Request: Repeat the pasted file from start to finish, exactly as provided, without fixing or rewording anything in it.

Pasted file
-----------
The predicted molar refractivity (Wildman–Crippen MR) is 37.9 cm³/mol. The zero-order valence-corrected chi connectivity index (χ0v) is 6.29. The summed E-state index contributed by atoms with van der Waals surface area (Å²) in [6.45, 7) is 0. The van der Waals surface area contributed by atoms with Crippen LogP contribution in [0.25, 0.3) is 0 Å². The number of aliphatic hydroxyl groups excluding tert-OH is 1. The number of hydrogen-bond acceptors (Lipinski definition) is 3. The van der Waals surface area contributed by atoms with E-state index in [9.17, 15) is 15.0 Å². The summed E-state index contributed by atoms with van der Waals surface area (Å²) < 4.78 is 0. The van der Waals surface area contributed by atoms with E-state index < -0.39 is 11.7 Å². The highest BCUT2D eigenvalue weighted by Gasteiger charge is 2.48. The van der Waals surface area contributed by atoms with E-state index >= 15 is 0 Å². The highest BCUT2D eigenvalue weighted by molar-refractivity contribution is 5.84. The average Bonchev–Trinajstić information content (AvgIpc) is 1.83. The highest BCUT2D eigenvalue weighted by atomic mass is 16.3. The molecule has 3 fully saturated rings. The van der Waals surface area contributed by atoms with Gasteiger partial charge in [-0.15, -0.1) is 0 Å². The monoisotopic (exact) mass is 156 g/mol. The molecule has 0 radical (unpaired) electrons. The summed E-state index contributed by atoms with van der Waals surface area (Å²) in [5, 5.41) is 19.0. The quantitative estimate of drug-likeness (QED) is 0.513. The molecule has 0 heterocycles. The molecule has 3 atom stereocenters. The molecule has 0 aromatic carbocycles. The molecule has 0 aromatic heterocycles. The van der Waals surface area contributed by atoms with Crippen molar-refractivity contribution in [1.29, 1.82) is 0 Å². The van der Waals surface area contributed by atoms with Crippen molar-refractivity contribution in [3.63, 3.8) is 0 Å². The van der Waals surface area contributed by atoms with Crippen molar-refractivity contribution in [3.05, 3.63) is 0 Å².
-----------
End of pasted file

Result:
The predicted molar refractivity (Wildman–Crippen MR) is 37.9 cm³/mol. The zero-order valence-corrected chi connectivity index (χ0v) is 6.29. The summed E-state index contributed by atoms with van der Waals surface area (Å²) in [6.45, 7) is 0. The van der Waals surface area contributed by atoms with Crippen LogP contribution in [0.25, 0.3) is 0 Å². The number of aliphatic hydroxyl groups excluding tert-OH is 1. The number of hydrogen-bond acceptors (Lipinski definition) is 3. The van der Waals surface area contributed by atoms with E-state index in [9.17, 15) is 15.0 Å². The summed E-state index contributed by atoms with van der Waals surface area (Å²) < 4.78 is 0. The van der Waals surface area contributed by atoms with E-state index < -0.39 is 11.7 Å². The highest BCUT2D eigenvalue weighted by Gasteiger charge is 2.48. The van der Waals surface area contributed by atoms with E-state index >= 15 is 0 Å². The highest BCUT2D eigenvalue weighted by molar-refractivity contribution is 5.84. The average Bonchev–Trinajstić information content (AvgIpc) is 1.83. The highest BCUT2D eigenvalue weighted by atomic mass is 16.3. The molecule has 3 fully saturated rings. The van der Waals surface area contributed by atoms with Gasteiger partial charge in [-0.15, -0.1) is 0 Å². The monoisotopic (exact) mass is 156 g/mol. The molecule has 0 radical (unpaired) electrons. The summed E-state index contributed by atoms with van der Waals surface area (Å²) in [5, 5.41) is 19.0. The quantitative estimate of drug-likeness (QED) is 0.513. The molecule has 0 heterocycles. The molecule has 3 atom stereocenters. The molecule has 0 aromatic carbocycles. The molecule has 0 aromatic heterocycles. The van der Waals surface area contributed by atoms with Crippen molar-refractivity contribution in [1.29, 1.82) is 0 Å². The van der Waals surface area contributed by atoms with Crippen molar-refractivity contribution in [3.63, 3.8) is 0 Å². The van der Waals surface area contributed by atoms with Crippen molar-refractivity contribution in [3.05, 3.63) is 0 Å².